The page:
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What are the Four C’s of diamonds?

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The four C's of a diamond - BIXLER

Most people don’t know much about diamonds. When the time comes to go shopping for one, chances are you’ll be a little lost. However, there are only four main characteristics that you need to worry about when it comes to diamonds, known as the Four C’s of Diamonds. These factors affect not only the look of the diamond but also its price. Below we have a quick breakdown of each of those four C’s, along with some extra information you should know.

The Origin of the Four C’s of Diamonds

The organization that first introduced these standards to the jewelry industry was the Gemological Institute of America. GIA is a non-profit organization and an independent entity. It holds quality standards and educates industry professionals and jewelers all around the world. One of the functions of this organization is to receive diamonds, grade their quality, and then give a written report to jewelers. They evaluate diamonds and grade them based on the four C’s of diamonds which include carat weight, cut, clarity, and color.

The GIA maintains its objectivity by keeping all diamonds unidentified. When a diamond arrives at their lab, it is then placed in a transparent box and all the reference details are removed from it. Only a bar code is placed on each box that can be used to track the diamond during the process. They perform several tests on each diamond and then grade them based on the results and the four C’s.

The four C’s

These four C’s of diamonds include clarity, color, cut, and carat weight. These standards were first introduced by GIA and are still accepted as the global standard. Here’s a quick breakdown of each of them.

Clarity

Each diamond has different characteristics because of the heat and pressure they endure before extracted. As a result of these conditions, the diamonds get blemishes internally and sometimes externally. Every diamond has some sort of impurity, which is why this scale has 6 categories and 11 specific grades to determine the clarity of a diamond. These blemishes can’t be seen with the naked eye. Only an expert can tell the difference between two specific clarity grades, which is why organizations like the GIA exist.

The Four C's of diamonds - BIXLER
Diamond Clarity Graph

Color

Generally, a colorless diamond is the best you can get. See-through diamonds are most likely to be of better quality than those with some sort of color. You want your diamond to be as transparent as a drop of water. Consequently, these high-quality diamonds will be pricier than the average diamond. To determine a diamond’s degree of colorlessness, they’re put in an environment with controlled lighting and precise viewing capabilities. These colors are seldom visible to the naked eye, which is why special conditions are needed. The color chart for a diamond goes from D (colorless) to S (the most color).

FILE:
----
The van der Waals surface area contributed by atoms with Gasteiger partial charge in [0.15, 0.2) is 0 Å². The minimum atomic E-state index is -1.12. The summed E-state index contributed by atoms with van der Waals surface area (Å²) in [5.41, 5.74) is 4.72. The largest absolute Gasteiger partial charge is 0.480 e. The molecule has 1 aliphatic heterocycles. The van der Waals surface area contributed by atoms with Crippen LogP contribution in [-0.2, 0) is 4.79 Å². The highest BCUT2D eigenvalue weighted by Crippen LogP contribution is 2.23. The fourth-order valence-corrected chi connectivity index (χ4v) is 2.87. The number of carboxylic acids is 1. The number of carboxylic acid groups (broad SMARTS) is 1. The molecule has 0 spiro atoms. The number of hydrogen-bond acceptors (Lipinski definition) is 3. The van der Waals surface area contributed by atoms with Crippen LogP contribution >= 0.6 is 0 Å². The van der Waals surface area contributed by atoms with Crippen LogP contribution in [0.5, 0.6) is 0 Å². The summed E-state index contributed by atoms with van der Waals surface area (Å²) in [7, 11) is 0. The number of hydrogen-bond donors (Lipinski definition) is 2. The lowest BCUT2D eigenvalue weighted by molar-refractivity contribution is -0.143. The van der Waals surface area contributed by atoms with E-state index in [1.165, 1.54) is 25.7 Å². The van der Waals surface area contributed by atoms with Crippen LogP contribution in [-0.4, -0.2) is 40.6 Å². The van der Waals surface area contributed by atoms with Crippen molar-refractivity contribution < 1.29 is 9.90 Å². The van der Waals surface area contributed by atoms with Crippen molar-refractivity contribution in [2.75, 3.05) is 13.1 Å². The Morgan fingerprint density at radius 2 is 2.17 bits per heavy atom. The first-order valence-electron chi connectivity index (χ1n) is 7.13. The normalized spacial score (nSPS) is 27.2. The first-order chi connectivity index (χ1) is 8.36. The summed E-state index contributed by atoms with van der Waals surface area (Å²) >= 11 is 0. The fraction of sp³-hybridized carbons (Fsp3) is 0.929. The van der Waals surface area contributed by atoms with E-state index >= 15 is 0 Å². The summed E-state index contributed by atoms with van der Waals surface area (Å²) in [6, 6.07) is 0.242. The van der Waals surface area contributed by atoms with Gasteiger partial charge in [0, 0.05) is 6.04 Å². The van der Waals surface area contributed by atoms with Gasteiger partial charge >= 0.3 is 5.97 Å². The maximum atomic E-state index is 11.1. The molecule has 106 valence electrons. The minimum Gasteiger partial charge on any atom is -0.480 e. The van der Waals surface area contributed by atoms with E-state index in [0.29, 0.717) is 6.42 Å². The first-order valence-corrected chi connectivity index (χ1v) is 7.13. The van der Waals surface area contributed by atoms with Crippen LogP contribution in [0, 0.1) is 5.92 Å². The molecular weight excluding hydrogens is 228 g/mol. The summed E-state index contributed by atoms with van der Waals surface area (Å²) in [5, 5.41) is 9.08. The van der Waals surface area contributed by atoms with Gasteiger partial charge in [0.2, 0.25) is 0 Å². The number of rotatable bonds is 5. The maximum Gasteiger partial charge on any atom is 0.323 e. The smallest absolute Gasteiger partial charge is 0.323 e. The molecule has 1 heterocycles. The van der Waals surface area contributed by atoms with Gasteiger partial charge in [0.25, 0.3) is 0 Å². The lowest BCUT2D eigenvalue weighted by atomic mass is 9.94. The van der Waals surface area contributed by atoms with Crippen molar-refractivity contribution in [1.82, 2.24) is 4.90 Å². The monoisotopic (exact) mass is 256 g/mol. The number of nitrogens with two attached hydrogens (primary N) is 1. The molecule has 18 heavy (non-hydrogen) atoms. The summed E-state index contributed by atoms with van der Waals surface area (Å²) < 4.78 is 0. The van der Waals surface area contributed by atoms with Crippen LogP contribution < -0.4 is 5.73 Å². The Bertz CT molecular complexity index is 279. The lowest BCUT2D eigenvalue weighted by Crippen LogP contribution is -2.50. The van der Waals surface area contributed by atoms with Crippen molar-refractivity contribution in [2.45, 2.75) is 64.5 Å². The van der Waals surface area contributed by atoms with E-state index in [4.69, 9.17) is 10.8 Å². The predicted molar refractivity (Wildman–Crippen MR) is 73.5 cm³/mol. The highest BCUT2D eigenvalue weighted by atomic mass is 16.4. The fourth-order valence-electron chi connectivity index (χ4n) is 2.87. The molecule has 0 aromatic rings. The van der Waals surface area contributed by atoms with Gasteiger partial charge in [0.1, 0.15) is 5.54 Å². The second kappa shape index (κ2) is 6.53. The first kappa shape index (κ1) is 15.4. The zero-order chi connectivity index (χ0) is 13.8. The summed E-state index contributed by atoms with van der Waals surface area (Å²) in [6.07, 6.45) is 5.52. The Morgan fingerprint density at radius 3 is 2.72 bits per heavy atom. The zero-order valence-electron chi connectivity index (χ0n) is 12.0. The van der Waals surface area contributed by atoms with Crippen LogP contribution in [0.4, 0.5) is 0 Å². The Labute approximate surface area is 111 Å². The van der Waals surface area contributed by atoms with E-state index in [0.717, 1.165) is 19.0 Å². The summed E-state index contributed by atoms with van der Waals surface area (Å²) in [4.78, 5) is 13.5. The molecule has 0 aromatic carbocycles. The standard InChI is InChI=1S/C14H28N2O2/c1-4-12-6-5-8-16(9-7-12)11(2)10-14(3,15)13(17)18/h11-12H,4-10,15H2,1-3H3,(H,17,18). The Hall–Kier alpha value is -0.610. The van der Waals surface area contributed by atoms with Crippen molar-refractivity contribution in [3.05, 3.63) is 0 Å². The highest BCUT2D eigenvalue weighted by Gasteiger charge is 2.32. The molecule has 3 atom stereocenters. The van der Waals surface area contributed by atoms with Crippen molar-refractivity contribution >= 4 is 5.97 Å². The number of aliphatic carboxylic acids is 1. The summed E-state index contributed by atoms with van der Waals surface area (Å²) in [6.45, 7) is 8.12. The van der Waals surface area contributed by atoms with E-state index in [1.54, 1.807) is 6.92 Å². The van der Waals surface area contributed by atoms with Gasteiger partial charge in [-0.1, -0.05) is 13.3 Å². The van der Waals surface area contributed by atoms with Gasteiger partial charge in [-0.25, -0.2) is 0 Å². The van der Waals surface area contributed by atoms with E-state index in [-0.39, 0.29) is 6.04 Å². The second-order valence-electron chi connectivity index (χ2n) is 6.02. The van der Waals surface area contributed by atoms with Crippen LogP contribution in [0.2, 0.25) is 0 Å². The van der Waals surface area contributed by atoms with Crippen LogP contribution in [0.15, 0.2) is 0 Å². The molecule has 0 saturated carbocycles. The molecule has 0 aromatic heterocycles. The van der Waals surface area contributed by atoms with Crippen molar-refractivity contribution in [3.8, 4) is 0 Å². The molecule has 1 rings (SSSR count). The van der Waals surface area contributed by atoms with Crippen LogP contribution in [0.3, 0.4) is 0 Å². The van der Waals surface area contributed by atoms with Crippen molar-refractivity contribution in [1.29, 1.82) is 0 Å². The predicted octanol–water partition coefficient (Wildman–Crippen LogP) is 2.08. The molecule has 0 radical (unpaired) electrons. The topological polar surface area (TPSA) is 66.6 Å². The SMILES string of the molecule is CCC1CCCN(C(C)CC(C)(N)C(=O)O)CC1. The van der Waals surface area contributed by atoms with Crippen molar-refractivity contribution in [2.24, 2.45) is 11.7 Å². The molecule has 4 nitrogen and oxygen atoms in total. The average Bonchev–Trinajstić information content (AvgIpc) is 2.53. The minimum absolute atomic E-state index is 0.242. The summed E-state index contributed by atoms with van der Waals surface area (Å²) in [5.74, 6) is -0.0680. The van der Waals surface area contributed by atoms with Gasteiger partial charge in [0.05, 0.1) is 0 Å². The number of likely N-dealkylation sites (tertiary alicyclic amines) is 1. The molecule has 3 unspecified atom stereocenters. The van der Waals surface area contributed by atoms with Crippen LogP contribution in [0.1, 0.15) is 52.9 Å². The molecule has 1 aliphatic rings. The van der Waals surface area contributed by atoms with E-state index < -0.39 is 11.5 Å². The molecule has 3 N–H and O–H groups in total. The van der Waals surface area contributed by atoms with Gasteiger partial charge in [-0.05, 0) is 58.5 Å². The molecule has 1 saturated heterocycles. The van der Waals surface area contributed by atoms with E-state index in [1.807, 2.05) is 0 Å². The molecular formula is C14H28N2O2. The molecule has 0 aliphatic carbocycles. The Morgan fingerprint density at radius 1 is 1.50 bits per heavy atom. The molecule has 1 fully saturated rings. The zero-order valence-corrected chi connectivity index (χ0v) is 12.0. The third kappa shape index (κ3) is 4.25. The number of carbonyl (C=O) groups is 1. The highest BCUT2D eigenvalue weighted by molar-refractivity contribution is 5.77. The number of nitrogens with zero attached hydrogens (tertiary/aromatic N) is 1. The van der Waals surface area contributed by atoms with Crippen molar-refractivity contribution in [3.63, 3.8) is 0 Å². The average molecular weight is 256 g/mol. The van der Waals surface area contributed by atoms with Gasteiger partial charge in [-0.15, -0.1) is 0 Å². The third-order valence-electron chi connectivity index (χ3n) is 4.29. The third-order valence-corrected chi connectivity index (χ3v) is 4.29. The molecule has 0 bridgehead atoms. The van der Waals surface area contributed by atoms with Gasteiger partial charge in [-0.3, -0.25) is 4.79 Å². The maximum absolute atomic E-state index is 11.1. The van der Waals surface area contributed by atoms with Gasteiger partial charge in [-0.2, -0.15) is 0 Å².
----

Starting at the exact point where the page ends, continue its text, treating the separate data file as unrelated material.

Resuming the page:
The Four C's of diamonds - BIXLER
Diamond Color Chart

Cut

We see diamond cuts as simple shapes, but a diamond cut is actually all about how the diamond interacts with light. Out of the four C’s, the cut is the most important and the most complex. It requires precise artistry and professional craftsmanship to cut a diamond just the right way. During this process, the proportions, symmetry, and polishing are all important factors that an expert has to consider. GIA has seven components on which the Cut grading is based. The first three include Brightness, Fire, and Scintillation. These evaluate the diamond’s overall appearance.  On the other hand, the Weight Ratio, Durability, Polish, and Symmetry evaluate the diamond’s design and craftsmanship.

The Four C's of diamonds - BIXLER
Diamond Cut Chart

Fun Fact

Round-cut diamonds are currently the most popular cut out there, while a few decades ago it used to be cushion-cut diamonds.

Carat

When thinking of carat weight, the first thing that comes to your mind is probably gold. Well, the diamond carat weight is different than a gold carat, but it’s still simply a measurement of the weight. 1 carat is equal to 200 milligrams and can be subdivided into 100 ‘points’. There are diamonds that range from 0.25 carats to as much as 15 carats. Larger diamonds are much rarer, and therefore their price is much higher on the jewelry market. Keep in mind that this is just one of the C’s that determines the cost of the diamond and that the other 3 are just as important.

The Four C's of diamonds - BIXLER
Diamond Carat Chart

To have all this on hand, download this PDF guide on the Four C’s of diamonds.

Check out our other blogs on halo rings and solitaire rings.

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